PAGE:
Monday, June 10, 2019

Excuses, Fig Trees, and Job Descriptions

Suggested Reading: Amos 7:10-17

Several years ago, I had the displeasure of working with a woman who commonly drove me crazy. Mostly, she did one thing that drove me crazy but she did it all the time. Someone would call and ask her to do something that was very much related to her job and she would respond, "I'm sorry, but that's not my job." Technically, most of these requests were her job because she was paid to service a very specific clientele and provide assistance which enabled them to perform their jobs more efficiently. But if her job description did not specifically mention the particular task she was being asked to perform she would respond, "I'm sorry, but that's not my job." As far as she was concerned, she was there to earn a paycheck not to provide a service. Anything that she could avoid doing while still getting paid she avoided.

At the opposite end of the spectrum was Amos, a prophet God sent to speak to the northern kingdom of Israel. Most prophets in Amos's day were professional prophets who made their living by delivering messages from God. When Amos delivered a message that King Amaziah didn't like, Amaziah threatened him, warning him to leave and strongly implying that he wouldn't be able to make a living as a prophet anymore if he didn't stop speaking. But Amos replied, “I’m not a professional prophet, and I was never trained to be one. I’m just a shepherd, and I take care of sycamore- fig trees. But the Lord called me away from my flock and told me, ‘Go and prophesy to my people in Israel. ’ Now then, listen to this message from the Lord... (Amos 7:14-16, NLT). Amos went above and beyond what was required to earn a living, doing what he did because God called him to it and because it was right, not because he was being rewarded for it.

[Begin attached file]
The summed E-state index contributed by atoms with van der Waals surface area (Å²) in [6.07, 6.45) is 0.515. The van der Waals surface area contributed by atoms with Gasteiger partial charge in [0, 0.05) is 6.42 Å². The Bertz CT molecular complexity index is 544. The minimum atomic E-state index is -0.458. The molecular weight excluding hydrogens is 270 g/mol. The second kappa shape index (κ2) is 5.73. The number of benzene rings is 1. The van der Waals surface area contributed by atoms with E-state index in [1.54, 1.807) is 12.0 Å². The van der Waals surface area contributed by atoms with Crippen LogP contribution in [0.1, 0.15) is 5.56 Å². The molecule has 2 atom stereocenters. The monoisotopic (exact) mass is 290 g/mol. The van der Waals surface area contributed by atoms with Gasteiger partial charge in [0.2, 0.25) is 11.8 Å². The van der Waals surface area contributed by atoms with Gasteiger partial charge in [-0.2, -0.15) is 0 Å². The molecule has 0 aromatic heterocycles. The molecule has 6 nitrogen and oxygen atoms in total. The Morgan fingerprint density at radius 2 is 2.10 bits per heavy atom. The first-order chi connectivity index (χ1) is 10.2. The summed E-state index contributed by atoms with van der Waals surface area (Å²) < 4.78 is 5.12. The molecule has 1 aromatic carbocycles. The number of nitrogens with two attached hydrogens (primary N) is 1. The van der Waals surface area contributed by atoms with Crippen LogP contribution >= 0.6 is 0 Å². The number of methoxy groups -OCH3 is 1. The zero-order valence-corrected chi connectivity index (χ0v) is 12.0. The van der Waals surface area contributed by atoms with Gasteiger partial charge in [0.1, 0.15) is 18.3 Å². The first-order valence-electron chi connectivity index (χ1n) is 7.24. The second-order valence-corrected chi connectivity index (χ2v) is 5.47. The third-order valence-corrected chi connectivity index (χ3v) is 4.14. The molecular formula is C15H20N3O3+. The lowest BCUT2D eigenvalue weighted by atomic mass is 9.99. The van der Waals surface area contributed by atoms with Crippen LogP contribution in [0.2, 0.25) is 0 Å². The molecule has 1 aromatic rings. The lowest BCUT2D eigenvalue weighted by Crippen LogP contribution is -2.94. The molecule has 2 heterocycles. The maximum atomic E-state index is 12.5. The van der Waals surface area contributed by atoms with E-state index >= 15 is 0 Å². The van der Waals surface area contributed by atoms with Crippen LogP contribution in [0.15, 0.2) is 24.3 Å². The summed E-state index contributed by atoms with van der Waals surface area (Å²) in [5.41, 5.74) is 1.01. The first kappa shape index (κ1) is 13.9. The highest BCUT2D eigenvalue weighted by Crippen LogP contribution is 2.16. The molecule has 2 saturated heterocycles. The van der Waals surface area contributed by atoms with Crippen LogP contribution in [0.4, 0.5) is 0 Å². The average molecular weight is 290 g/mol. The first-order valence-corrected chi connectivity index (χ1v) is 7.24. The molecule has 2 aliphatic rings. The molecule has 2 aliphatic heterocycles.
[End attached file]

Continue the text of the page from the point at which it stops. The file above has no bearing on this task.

As believers, we have been called to take up our crosses and follow Christ daily, living as he lived, serving, loving, helping, and sharing the gospel with people. But too often we can fall into the trap of only doing "our job." We allow other people to evangelize because "that's not my gift." We leave that person stranded on the side of the road because we are running late and we're not going to get anything out of it. We don't visit that older person who is shut in their home because that's what the pastor is paid to do. We don't speak up when we see someone abusing another person because "it's not our job" to interfere.

Sometimes doing the right thing or carrying out our calling as believers coincides with being rewarded. But whether we foresee any benefit or not, whether we think someone else is better suited or situated for the task or not,  our attitude should reflect Amos's attitude of "you don't pay me so you can't keep me from doing it" rather than having an attitude that only goes to work when there is a direct benefit. Let us never use the excuse, "that's not my job," when it comes to doing what's right.

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